The recommendation to control this disease is to maintain cleanliness. The goal of the sanitation program are:

  1. To keep the pathogen population at a low level by removing and destroying diseased stems
  2. To increase airflow and fungicide penetration within the canopy. (13)

Weed Management Control

There are no serious reports about weed problems in dragon fruit production. Weed control is critical in producing crops in the field. The growth of weeds can cause the emergence of diseases and pests for fruit crops. Proper maintenance of the weeding operation is most valued. (14)

References:

  1. http://ap.fftc.org.tw/article/1295http://ap.fftc.org.tw/article/1600
  2. https://dfnet.fftc.org.tw/Page/ArticleDetail.aspx?ArticleID=19gS1w0so2o%3D&PI=8ttmTAm9Tdg%3D&Co=ztBzV%2F10sco%3D&Ca=bQ4OIlHvooTw5Vi0nL0UvPpS1bw9ps0tq5IDaO7tc4NZsjmnu66umg%3D%3D&Ws=ztBzV%2F10sco%3D&Keyword=ztBzV%2F10sco%3D
  3. http://ap.fftc.org.tw/article/1600
  4. https://edis.ifas.ufl.edu/publication/IN1292
  5. https://dfnet.fftc.org.tw/Page/ArticleDetail.aspx?ArticleID=19gS1w0so2o%3D&PI=8ttmTAm9Tdg%3D&Co=ztBzV%2F10sco%3D&Ca=bQ4OIlHvooTw5Vi0nL0UvPpS1bw9ps0tq5IDaO7tc4NZsjmnu66umg%3D%3D&Ws=ztBzV%2F10sco%3D&Keyword=ztBzV%2F10sco%3D
  6. https://dfnet.fftc.org.tw/Page/ArticleDetail.aspx?ArticleID=19gS1w0so2o%3D&PI=8ttmTAm9Tdg%3D&Co=ztBzV%2F10sco%3D&Ca=bQ4OIlHvooTw5Vi0nL0UvPpS1bw9ps0tq5IDaO7tc4NZsjmnu66umg%3D%3D&Ws=ztBzV%2F10sco%3D&Keyword=ztBzV%2F10sco%3D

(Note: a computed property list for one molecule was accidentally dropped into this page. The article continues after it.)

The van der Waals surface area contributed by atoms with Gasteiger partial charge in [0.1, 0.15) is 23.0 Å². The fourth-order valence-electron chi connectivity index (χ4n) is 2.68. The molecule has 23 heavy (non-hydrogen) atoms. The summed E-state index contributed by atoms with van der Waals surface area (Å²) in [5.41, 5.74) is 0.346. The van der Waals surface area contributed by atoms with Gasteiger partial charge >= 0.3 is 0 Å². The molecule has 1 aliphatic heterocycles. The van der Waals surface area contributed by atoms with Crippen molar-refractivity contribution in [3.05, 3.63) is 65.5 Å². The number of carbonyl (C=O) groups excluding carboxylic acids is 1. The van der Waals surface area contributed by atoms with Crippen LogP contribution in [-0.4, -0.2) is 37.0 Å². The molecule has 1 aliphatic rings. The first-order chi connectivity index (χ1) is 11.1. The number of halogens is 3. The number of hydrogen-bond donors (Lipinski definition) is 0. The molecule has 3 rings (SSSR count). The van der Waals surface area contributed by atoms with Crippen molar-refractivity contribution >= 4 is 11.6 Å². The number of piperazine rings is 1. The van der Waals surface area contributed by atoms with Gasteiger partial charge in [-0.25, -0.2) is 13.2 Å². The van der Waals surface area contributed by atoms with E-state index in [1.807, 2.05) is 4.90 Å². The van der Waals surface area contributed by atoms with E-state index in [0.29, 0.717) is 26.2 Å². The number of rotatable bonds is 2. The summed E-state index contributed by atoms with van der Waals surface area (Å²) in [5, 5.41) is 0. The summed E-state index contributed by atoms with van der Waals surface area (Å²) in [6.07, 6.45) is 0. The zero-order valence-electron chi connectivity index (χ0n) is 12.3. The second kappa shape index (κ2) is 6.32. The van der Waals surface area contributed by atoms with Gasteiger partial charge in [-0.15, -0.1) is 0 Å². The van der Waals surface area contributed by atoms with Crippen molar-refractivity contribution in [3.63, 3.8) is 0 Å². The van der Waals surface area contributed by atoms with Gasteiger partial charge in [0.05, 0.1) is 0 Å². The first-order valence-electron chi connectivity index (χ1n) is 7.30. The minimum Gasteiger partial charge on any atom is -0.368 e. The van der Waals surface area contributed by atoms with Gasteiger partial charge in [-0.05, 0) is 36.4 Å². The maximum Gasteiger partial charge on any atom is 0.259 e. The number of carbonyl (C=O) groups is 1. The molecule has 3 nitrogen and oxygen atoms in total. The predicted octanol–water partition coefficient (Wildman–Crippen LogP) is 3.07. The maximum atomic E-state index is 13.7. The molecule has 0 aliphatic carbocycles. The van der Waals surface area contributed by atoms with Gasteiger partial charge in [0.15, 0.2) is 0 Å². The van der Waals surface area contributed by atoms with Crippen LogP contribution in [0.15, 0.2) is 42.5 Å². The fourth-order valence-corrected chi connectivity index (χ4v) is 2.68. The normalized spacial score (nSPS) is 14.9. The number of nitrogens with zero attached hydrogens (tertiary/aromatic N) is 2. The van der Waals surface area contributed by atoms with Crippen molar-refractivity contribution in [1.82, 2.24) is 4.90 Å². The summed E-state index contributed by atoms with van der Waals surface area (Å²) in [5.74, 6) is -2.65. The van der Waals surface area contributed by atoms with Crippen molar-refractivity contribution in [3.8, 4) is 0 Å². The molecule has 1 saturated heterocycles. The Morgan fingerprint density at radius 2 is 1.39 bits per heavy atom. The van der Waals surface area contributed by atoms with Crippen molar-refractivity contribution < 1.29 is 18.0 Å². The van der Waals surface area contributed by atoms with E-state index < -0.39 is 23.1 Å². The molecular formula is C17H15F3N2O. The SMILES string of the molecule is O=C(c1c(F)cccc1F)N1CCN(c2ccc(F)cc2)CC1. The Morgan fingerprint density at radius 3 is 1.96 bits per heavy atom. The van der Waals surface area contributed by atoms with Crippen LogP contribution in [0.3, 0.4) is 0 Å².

7. http://ap.fftc.org.tw/article/1295
  8. https://dfnet.fftc.org.tw/Page/ArticleDetail.aspx?ArticleID=19gS1w0so2o%3D&PI=8ttmTAm9Tdg%3D&Co=ztBzV%2F10sco%3D&Ca=bQ4OIlHvooTw5Vi0nL0UvPpS1bw9ps0tq5IDaO7tc4NZsjmnu66umg%3D%3D&Ws=ztBzV%2F10sco%3D&Keyword=ztBzV%2F10sco%3D
  9. http://ap.fftc.org.tw/article/1295
  10. http://trec.ifas.ufl.edu/media/trecifasufledu/public-notices/Pitaya-EDIS.pdf
  11. http://edis.ifas.ufl.edu/publication/PP355
  12. http://www.academicstar.us/IUploadFile/Picture/2018-4/201841201511243.pdf
  13. https://scholarspace.manoa.hawaii.edu/server/api/core/bitstreams/71423323-ee9f-44ec-8455-6f43e4f6bcbe/content
  14. https://www.cdfa.ca.gov/plant/factsheets/OFF_FactSheet.pdf
  15. https://www.aphis.usda.gov/aphis/resources/pests-diseases/hungry-pests/the-threat/oriental-fruit-fly/oriental-fruit-fly
  16. https://www.business.qld.gov.au/industries/farms-fishing-forestry/agriculture/biosecurity/plants/priority-pest-disease/oriental-fruit-fly